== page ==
Tag Archives: low times

What’s Been Doin’

Hey! I haven’t written here in a while. Nor have I been writing all that much at Scratchbomb in calendar year 2012. One large reason is that, for the last bit and a half, I’ve been concentrating alternately on finishing my novel and working on a large-ish non-fiction thing.

As far as the novel goes, it is 98 percent done. I’ve completed a second draft, and will soon begin a third so I can dot the i’s, cross the t’s, remove superfluous adverbs, and so on. However, all the really hard work (the actual writing of stuff) is done, and very soon I will send it out to the world and onto a slush pile near you. I am close enough to completion that I feel confident enough to tell the world the following facts about this novel:

  1. The title is Love and a Short Leash.
  2. It is a spy novel that involves baseball.

Speaking of baseball, the large-ish non-fiction thing I mentioned above involves The Great American Pastime and it too has been consuming me of late. I’ve been kinda squirrely about exactly what this thing is on Twitter and elsewhere. I realize that vagueness such as this is maddening and I apologize for that. Here is what I can say about it:

  1. It is called Yells For Ourselves.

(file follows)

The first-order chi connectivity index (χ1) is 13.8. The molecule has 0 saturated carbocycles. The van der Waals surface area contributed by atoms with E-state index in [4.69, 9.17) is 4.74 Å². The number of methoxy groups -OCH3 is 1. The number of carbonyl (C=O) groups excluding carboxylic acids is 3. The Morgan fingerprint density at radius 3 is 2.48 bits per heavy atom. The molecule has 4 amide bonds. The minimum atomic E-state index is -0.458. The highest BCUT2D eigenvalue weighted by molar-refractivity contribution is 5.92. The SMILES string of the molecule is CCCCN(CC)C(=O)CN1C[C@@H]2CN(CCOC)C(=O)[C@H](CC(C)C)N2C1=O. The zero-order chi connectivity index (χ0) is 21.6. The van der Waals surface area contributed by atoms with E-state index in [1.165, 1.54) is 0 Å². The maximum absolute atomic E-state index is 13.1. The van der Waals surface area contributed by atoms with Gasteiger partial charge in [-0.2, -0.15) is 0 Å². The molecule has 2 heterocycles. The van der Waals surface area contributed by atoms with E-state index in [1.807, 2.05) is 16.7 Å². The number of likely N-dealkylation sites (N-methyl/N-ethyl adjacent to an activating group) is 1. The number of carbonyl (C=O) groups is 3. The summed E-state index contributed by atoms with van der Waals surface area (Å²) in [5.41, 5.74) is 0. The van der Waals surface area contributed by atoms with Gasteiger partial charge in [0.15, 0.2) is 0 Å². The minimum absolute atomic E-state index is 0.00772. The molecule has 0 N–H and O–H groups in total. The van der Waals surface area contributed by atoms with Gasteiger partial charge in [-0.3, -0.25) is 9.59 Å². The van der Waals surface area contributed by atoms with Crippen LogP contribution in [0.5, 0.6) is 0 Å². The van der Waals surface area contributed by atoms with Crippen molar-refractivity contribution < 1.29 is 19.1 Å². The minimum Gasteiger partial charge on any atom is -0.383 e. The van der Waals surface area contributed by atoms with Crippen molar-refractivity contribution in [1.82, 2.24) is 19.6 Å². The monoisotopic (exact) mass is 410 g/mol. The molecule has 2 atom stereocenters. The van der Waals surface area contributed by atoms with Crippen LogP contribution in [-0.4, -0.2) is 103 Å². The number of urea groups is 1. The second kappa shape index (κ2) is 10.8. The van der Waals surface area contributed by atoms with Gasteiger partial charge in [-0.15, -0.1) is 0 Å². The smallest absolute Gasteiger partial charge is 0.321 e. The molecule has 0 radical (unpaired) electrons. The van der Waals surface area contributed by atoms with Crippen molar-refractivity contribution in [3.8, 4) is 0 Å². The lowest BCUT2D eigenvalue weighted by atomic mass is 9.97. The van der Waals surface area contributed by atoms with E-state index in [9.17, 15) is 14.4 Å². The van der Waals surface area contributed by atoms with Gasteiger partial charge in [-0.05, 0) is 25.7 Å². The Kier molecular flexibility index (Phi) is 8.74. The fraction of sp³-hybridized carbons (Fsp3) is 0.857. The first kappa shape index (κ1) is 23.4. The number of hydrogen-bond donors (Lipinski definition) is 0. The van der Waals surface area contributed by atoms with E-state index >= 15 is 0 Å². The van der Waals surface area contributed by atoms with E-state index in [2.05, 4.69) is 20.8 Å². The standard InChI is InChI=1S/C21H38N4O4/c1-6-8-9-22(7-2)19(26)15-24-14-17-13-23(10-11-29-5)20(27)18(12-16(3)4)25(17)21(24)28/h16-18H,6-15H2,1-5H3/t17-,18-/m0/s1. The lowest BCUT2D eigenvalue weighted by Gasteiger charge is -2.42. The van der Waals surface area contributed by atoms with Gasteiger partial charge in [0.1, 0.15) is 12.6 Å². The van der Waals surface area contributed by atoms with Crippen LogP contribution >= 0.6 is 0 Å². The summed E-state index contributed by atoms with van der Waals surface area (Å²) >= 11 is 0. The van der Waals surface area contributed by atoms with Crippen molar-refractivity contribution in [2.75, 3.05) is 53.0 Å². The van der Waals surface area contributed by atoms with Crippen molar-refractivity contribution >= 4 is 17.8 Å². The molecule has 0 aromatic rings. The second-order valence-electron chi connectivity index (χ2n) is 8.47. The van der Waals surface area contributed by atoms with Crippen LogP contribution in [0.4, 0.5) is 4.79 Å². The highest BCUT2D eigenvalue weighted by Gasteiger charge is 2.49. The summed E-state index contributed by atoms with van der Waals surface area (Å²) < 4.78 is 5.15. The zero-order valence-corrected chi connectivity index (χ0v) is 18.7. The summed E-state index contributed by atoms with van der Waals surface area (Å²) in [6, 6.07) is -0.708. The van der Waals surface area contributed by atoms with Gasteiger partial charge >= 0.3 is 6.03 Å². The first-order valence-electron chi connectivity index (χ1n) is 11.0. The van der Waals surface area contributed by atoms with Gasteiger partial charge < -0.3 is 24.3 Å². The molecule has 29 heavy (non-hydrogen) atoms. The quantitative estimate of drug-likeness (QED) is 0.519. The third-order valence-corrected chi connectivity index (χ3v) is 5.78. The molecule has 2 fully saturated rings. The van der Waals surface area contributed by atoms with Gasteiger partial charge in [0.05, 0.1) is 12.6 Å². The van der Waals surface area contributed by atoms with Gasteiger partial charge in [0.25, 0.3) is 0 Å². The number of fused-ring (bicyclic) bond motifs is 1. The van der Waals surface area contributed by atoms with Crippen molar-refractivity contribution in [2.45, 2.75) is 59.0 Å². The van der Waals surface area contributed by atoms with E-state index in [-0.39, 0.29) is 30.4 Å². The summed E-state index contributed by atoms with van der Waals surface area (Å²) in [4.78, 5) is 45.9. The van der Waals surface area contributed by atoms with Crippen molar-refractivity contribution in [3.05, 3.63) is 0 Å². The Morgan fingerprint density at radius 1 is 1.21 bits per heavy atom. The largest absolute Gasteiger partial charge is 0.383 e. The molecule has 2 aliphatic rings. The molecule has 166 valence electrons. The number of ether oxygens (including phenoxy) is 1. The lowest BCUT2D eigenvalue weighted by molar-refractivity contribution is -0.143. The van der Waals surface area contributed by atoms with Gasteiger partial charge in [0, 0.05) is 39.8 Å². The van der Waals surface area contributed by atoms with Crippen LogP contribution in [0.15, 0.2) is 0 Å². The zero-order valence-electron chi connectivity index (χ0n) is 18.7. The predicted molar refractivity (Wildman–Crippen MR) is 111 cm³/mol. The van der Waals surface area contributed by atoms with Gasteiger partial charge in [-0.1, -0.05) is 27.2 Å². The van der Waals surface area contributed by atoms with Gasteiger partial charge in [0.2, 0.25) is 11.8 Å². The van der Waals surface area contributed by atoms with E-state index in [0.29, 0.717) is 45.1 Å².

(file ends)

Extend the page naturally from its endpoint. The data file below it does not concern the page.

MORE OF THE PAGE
2. It is a multi-volume ebook about the 1999/2000 Mets, or rather, about the narratives and media perceptions thereof.
  3. It will be available in a no-frills version and a souped-up version for the iPad that will include lots of extra goodies, the technical aspects of which I’ve (mostly) figured out.
  4. More details will become available upon the official launch of YellsForOurselves.com. (Nothing there right now, really, except a “watch this space” notice and one of my favorite Mets-related pics ever.)

I am pursuing traditional channels to get my novel published. (Speaking of which, if you’re involved with traditional channels, hey, hit me up, wouldja?) The non-fiction book will be self-published, more or less to prove that the souped-up version is something can be done, from a technical standpoint.

The other big reason I’ve been delinquent in my posts here is because I’ve been writing for other sites. (Scratchbomb and I have an open relationship.) I realize this has endangered my goal for Scratchbomb to be the M*A*S*H of the Internet (“where hilarity meets brooding introspection!”). However, I’m pretty proud of the stuff I’ve done elsewhere of late. Apart from my regular stuff at Amazin’ Avenue (which should ramp up now that spring training is upon us). here’s where you could have seen me so far in 2012.

  • Last Friday I eulogized Gary Carter at The Classical. The Kid was the first athlete I loved, and his death, while sadly unexpected, hit me hard. I hope did his memory justice here. On a less serious tip, I also took a look at how Ray Manzarek’s brought an otherwise fine HBO doc about John Wooden and the UCLA basketball dynasty to a screeching halt.
  • For Vice, I penned a brief assessment of the Marlins’ home run monstrosity as a sign of the impending apocalypse. If you think that take is a bit hyperbolic, I assume you have not seen this thing.
  • For Splitsider, I looked back at the Looney Tunes 50th Anniversary Special, possibly the greatest thing Bill Murray has ever done, if not humanity itself.